FANDOM


European Integration and the Western Balkans

von Prof. Dr. Avni Mazrreku

vorherige Seite | zur Übersichtsseite | folgende Seite
Statistik und Sichtungsnachweis dieser Seite findet sich am Artikelende
[1.] Ama/Fragment 135 01 - Diskussion
Zuletzt bearbeitet: 2017-11-09 21:47:03 Schumann
Ama, Calin 2003, Fragment, Gesichtet, SMWFragment, Schutzlevel sysop, Verschleierung

Typus
Verschleierung
Bearbeiter
SleepyHollow02
Gesichtet
Yes
Untersuchte Arbeit:
Seite: 135, Zeilen: 1 ff. (entire page)
Quelle: Calin 2003
Seite(n): 8, 9, 14, 18, Zeilen: 8: last lines; 9: 13 ff.; 14: 1 ff.; 18: 2 ff.
Nowadays, stability should be understood as a kind process of social and political evolution with contradictory elements, both cooperative and confrontational, open-ended as to its results and with the goal of strengthening and making more durable the cooperative elements. Stability can only be achieved as the result of the mutual relationship between the creation of internal structures and internal developments; the latter being of a decisive importance.434

Unfortunately, at the dusk of the post-Cold War era, the Western democracies proved not be ready to cope with the challenges of the new security environment. The immediate consequence of this unpreparedness of the West was the emergence of sub-regional conflicts, especially in the geographical area of the Balkan. The stances adopted by the West as a whole were quite ambiguous ones and they were almost useless (at least in the outset of the crisis) due to the lack of coordination (and sometimes a sort strange competition) between various international organizations and bodies such as UN, NATO and EU.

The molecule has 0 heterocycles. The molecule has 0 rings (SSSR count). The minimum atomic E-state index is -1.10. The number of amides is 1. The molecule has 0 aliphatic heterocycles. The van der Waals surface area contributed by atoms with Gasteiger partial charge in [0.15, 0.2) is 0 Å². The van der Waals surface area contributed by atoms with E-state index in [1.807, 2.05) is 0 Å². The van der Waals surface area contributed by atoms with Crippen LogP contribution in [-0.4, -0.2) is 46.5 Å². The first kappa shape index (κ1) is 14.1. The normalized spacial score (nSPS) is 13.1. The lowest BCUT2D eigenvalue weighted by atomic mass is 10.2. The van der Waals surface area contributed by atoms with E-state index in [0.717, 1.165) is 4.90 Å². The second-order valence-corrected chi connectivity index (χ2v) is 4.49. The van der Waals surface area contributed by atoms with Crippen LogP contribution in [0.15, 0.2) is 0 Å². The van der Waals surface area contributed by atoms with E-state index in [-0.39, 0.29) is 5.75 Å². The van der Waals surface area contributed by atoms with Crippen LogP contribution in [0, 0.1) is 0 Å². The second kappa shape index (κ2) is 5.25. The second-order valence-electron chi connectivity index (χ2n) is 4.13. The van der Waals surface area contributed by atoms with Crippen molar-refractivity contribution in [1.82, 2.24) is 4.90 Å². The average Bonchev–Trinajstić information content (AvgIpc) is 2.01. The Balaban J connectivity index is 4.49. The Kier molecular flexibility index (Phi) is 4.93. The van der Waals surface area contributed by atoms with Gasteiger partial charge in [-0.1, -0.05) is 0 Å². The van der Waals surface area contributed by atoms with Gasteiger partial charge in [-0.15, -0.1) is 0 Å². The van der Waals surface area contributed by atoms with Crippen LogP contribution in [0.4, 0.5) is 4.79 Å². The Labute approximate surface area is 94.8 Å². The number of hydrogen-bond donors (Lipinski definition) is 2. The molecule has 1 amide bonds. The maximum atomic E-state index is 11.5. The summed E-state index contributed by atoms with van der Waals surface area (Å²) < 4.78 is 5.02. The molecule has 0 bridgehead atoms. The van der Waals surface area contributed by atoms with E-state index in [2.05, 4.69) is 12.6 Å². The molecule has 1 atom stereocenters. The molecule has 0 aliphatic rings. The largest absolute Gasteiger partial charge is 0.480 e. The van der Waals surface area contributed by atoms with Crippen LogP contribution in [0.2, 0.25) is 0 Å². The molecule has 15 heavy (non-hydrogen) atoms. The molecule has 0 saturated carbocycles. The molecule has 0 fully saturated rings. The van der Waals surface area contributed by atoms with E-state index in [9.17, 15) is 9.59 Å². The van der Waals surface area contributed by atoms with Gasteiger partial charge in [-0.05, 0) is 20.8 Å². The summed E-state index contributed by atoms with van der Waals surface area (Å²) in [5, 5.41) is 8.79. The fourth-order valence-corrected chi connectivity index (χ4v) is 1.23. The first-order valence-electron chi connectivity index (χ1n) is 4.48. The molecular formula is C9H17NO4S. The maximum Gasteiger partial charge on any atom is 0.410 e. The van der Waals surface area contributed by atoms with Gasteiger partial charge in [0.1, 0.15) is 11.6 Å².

The end of the Cold War period and emergence of the new risks and threats challenging security led to the widening of the concept. Consequently, one could talk about a multidimensional security concept covering various sectors: military security, political security, economic security, societal security, and environmental security.

The evolution of strategy in Europe now requires a redefinition of the role of international organizations and institutions, including their involvement in conflict prevention and regional crisis management. A comprehensive approach to security and stability encompassing their entire aspects — political, military, economic, social, environmental etc. — has to be developed. This approach should lead to an integrated Europe with dividing lines; the enlargement processes of the EU and the NATO are decisive factors in this respect. As far as the Western Balkans countries are concerned, the last decade has witnessed the continuing transition from authoritarian governments and centrally planned economies to pluralist democracies and free markets. At the moment, all countries in the region have democratically elected governments. The further success of the democratic and free market reforms is crucial for the future.

Although significant progress towards peace and stability has been made, challenges still exist and no single state or international organization can deal with these challenges by itself. A concentrated effort towards security and stability is needed. Consequently, regional and international cooperation and also the ongoing integration process are indispensable to address challenges.


434 Cf. Nerlich, U., Possibilities and Problems of Constellation Analysis as the Basis of Future Security Planning, in: Heydrich, W., Kraus, J., Nerlich, U., Notzold, J., Rumel, R., Germany's Security Policy: New Risks, Instruments, Baden-Baden 1992, pp. 23-75.

Nowadays stability should be understood as a kind of process, i.e. a social and political evolution with contradictory elements, both cooperative and confrontational, open-ended as to its results and with the goal of strengthening and making more durable the cooperative elements. Stability can only be achieved as the result of the mutual relationship between the creation of internal structures and internal developments7, the latter being of decisive importance.